Czech domain name registry CZ.nic has been told off by the ICANN Ombudsman for a sexist display at its booth here at the ICANN 43 meeting in Costa Rica.
The company, which will host ICANN 44 in Prague, is currently running a light-hearted promotion whereby attendees can claim a free public transport pass if they choose from a selection of postcards illustrating what they’re “most looking forward to” at the June meeting.
Options include historical sites, beer, and nightlife. And until this morning, you could also choose “girls”. There was no equivalent “boys” option.
I’m not the most tactful person in the world, but even I found the CZ.nic booth a bit icky.
So, apparently, did somebody else.
ICANN Ombudsman Chris LaHatte confirmed that he received a complaint today and stepped in to ask CZ.nic’s reps to remove the offending postcards, which they did.
LaHatte confirmed that the booth display did not meet ICANN’s longstanding Expected Standards of Behavior, which states in part that participants must:
Treat all members of the ICANN community equally, irrespective of nationality, gender, racial or ethnic origin, religion or beliefs, disability, age, or sexual orientation.
It’s no secret that ICANN meetings, like most tech conferences, can be a bit of a sausage-fest at times, but there are hundreds (probably) of women in attendance too.
At recent meetings, the DNS Women’s Breakfast has become a regular networking event.
(Which, come to think of it, is a closed session and therefore probably a bit sexist too).
UPDATE: For all the pervs demanding photographic evidence in the comments, prepare to be disappointed.
This weekend’s shock news that ICANN’s bid to renew its IANA contract with the US government failed is still without an official, detailed explanation, but ICANN may soon reveal more specifics.
The National Telecommunications and Information Administration said Saturday that no bidder for the IANA contract had met its requirements, and that it was canceling the RFP until a later date.
It extended ICANN’s management of IANA for another six months.
CEO Rod Beckstrom said at a press conference here at the public meeting in Costa Rica today that ICANN cannot comment on the reasons its bid was rejected for now.
However, it’s going to meet with the NTIA soon to discuss the matter and may issue an update later.
“We were invited to have a debriefing with them to learn more about this,” Beckstrom said. “Following that discussion we will share any information we are allowed to share.”
Here in San Jose, there are several theories floating around the show floor.
The first hypothesis, which was popular on Saturday but which since seems to have fallen out of favor, is that it was a deliberate attempt to, in the words of one attendee, “fuck with” Beckstrom.
His contract expires in early July, and it was speculated that the NTIA would prefer to deal with his successor on the IANA contract, forcing him to leave the organization on a bum note.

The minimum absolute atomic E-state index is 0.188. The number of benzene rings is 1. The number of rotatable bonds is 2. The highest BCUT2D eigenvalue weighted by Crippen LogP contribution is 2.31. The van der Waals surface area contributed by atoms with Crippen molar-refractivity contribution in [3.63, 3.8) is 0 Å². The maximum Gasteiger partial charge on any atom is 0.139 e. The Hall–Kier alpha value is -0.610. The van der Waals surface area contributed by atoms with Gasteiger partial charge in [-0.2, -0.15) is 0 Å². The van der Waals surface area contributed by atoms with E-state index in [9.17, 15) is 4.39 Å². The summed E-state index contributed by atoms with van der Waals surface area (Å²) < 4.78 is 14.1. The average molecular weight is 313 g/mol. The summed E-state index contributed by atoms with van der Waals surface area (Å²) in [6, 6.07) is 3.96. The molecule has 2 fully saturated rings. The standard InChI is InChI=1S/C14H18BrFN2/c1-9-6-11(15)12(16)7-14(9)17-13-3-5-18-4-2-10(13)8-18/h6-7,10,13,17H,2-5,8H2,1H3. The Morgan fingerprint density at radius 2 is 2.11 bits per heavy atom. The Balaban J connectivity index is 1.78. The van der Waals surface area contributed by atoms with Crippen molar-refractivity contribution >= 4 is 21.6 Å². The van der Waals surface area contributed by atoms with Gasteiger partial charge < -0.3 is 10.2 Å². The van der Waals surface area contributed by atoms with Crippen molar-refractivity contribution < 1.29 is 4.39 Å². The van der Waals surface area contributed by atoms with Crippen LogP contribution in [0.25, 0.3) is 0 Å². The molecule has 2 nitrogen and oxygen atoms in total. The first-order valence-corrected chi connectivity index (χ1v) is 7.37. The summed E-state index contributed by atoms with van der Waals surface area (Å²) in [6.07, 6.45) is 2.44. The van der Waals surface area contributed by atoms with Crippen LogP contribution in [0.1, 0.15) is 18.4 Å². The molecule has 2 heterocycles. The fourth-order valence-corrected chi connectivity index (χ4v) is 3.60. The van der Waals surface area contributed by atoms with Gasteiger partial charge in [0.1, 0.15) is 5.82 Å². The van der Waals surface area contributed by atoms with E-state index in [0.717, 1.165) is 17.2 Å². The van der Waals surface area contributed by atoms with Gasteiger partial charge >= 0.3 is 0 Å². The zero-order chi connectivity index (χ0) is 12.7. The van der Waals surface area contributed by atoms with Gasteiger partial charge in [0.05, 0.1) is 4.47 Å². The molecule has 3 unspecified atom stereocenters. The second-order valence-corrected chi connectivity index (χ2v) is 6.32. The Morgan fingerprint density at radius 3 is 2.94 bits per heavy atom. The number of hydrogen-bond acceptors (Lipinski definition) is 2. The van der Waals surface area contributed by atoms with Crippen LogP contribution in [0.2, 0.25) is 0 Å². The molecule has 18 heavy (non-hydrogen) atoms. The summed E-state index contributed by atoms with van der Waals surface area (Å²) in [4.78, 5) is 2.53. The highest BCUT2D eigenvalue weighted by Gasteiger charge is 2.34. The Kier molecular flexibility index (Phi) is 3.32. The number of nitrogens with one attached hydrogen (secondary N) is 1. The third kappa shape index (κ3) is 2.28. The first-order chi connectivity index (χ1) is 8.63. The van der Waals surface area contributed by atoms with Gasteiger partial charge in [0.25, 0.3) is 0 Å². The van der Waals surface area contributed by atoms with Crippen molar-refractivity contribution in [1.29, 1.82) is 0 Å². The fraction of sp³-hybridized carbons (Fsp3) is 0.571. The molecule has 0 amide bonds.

I don’t really buy that. I can’t see the NTIA playing personality politics to that extent, not with the future of internet governance on the line.
The other theory doing the rounds is that ICANN fell foul of some rather esoteric US procurement guidelines – that the NTIA was legally unable to approve its bid.
Others speculate that ICANN just submitted a really crappy response to the RFP, or a response that failed to take the NTIA’s requirements seriously enough.
This seems more likely.
Whatever the reason, the way the news broke – apparently catching ICANN off-guard as much as anybody else – certainly suggests that the NTIA either screwed up its communications or that it wanted to make one of its trademark pre-show sabre-rattling statements.
The March 29 and April 12 deadlines to register for and submit new gTLD applications are currently not open to negotiation, according to ICANN chair Steve Crocker.
“We don’t really have any indication of sufficient reasons to change the schedule,” Crocker said at a press conference here at ICANN’s public meeting in Costa Rica this afternoon.
“We have no proposals we are actively working on to cause it to be changed at the moment,” he said. “The message needs to be understood that the application window will close April 12.”
I asked about the possibility of an extension largely because almost every registry services provider and new gTLD consultant I’ve talked to recently is expecting a mad rush of new gTLD applicants.
There are only 17 days remaining for applicants to sign up for a TLD Application System account. After March 29, applicants then have two weeks to file and pay for their applications.
Despite these pressing deadlines, many potential applicants – including dot-brands and some geographic gTLDs – have yet to make their minds up about applying.
Other confirmed applicants still haven’t selected their partners – I heard today about a city gTLD with a tender offer closing March 20, just nine days before the sign-up deadline.
ICANN said today that it has 254 registered TAS users.